Age of Ultron #10 review

The Avengers fight the Intelligentsia, a spaceknight turns into Ultron, Hank Pym defeats said mad robot with a computer virus and psychology, the Age of Ultron is averted. And time breaks.

Thus concludes another Marvel event. Or rather, ‘concludes’. The main focus of the story, the alternate world created by Ultron, is tied up, but a whole bunch of related threads are begun. And rather shamelessly, if you ask me.

Because the book ends with a series of epilogues: Ultimate Spider-Man sees something scary over New York; Hank Pym gets an idea; and the Big Mystery Character so Big and Mysterious That This Comic Comes In a Plastic Bag vows vengeance against whomever got her shifted across universes. Each of these vignettes is followed by a house ad telling us where the storylines continue. It’s like a free sampler, but for ‘free’ read ‘$3.99’. As I said, shameless – Marvel doesn’t even pretend the Age of Ultron event meant anything, that it might have earned a moment in which readers might consider, and compliment, the ride. Nope, it’s more ‘now toss your dollars on these new bonfires’. Because if these spin-offs – Hunger, Avengers AI and a Guardians of the Galaxy arc – are as well-thought- through as Age of Ultron, they’ll be thin gruel indeed.
For Marvel have given up on following their well-established rules of time travel, leading to one hot mess. Wolverine and Sue Storm have changed their own timeline a couple of times, when decades of storytelling have it that if you go back and, say, kill Dr Doom as a baby, when you return to 2013 he’s still around – you’ve simply created a timeline in which Mr and Mrs Von Doom have had a terribly sad life. And the heroes have likely created extra Logans and Sues in their own timeline – Rich Johnson explains it all over at Bleeding Cool.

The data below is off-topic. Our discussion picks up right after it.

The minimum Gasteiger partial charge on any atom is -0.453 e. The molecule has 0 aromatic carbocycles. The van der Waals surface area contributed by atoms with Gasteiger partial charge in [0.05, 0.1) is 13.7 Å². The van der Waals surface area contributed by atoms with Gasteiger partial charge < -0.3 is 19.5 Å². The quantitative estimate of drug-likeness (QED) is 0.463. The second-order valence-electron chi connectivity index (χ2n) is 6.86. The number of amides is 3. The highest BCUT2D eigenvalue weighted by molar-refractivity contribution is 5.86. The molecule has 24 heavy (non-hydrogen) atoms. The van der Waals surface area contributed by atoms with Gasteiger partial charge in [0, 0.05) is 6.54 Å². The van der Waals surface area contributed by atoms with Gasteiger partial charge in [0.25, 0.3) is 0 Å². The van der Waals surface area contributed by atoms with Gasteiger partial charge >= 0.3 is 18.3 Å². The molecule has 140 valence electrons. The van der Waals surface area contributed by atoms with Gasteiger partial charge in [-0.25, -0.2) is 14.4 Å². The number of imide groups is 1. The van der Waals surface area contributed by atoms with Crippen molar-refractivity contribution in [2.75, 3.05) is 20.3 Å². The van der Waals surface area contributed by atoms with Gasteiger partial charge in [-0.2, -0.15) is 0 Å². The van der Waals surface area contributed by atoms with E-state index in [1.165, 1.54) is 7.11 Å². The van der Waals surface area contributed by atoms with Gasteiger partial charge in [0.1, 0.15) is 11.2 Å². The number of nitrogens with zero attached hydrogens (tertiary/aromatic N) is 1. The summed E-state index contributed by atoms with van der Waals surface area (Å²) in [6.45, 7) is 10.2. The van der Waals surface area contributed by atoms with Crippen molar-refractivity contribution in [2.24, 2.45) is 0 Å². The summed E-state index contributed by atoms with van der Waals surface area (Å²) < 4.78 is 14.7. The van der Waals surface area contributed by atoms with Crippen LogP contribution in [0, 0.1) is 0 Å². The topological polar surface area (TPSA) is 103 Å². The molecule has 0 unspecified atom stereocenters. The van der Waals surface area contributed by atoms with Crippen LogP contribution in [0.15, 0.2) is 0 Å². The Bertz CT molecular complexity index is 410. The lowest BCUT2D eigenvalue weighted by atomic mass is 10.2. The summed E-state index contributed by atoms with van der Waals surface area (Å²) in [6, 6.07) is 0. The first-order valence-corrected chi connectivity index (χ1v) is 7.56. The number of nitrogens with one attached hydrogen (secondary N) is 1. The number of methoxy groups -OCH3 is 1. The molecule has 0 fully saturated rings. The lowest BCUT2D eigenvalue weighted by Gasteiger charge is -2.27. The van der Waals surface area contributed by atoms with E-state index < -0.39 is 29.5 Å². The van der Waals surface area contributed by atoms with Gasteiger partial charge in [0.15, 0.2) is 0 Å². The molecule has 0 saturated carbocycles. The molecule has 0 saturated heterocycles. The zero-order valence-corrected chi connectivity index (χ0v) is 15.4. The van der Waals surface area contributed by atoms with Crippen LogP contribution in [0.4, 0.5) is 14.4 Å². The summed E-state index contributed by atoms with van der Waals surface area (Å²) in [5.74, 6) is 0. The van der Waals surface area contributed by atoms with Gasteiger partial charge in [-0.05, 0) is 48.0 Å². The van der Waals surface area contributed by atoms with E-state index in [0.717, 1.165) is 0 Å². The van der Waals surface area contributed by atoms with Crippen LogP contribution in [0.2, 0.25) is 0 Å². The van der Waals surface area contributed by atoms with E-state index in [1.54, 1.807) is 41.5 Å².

I’m not quite sure what Tony Stark’s line ‘we broke the space-time continuum’ means, beyond various heroes making faces at montages – are aspects of alternate timelines seeping into their universe? Is the Thing now in his Blackbeard persona from Fantastic Four #5, 50 years ago? Is Wolverine getting the memories of alt-Logans? The illustrations are striking, but baffling – a few words from Brian Michael Bendis – him being the writer and all – would help enormously here. 
Are we getting a Marvel version of Crisis on Infinite (actually, I think that would be seven) Earths? Please God not a Flashpoint-style Earth Mash-Up.
As for the enigmatic wifey, actually, I can reveal all, as Marvel themselves spoiled it weeks back. It’s Angela,  minor Spawn character, of interest to some because she was created by Neil Gaiman, but me, I read 1602. Why Marvel fans are expected to get excited about a scowly tart twirling tickertape I have no idea. Her upcoming stopover in Guardians of the Galaxy won’t prompt me to purchase because, well, I really don’t know anything about her beyond press release stuff; this isn’t DC bringing back the original Captain Marvel, it’s Marvel reviving someone most everyone had forgotten – if they’d actually heard of her in the first place.
There are incidental pleasures in the book. The odd Bendis line (…a group of fairly intelligent criminal masterminds’). SWORD’s term for a cosmic threat being Code Phoenix. The artwork of Bryan Hitch, Paul Neary, Brandon Peterson, Butch Guice, Carlos Pacheco, Roger Bonet, Tom Palmer, David Marquez and Joe Quesada is suitably flashy. The artwork of Alex Maleev is distinctly unflashy, and makes Hank Pym talking to Hank Pym my favourite scene.
What a bitch
Peterson’s cover is an effective mood piece. Beats me who that figure with the glowing circles is, though. The Harlem Globetrotter Cosmic?
Overall though, this issue could win an award for the disparity between amount of hype surrounding it, and success in terms of emotional, intellectual and visceral payoff – it’s just superheroes going through the motions, and more promises of great things. Heck, we’re told Hank’s plan to take down Ultron on the recap page and it goes off without a hitch – not a single reversal of fortune. If you haven’t already bought this so-called event, don’t worry, there’ll be another one along in a minute. And I doubt that would repay your interest, either.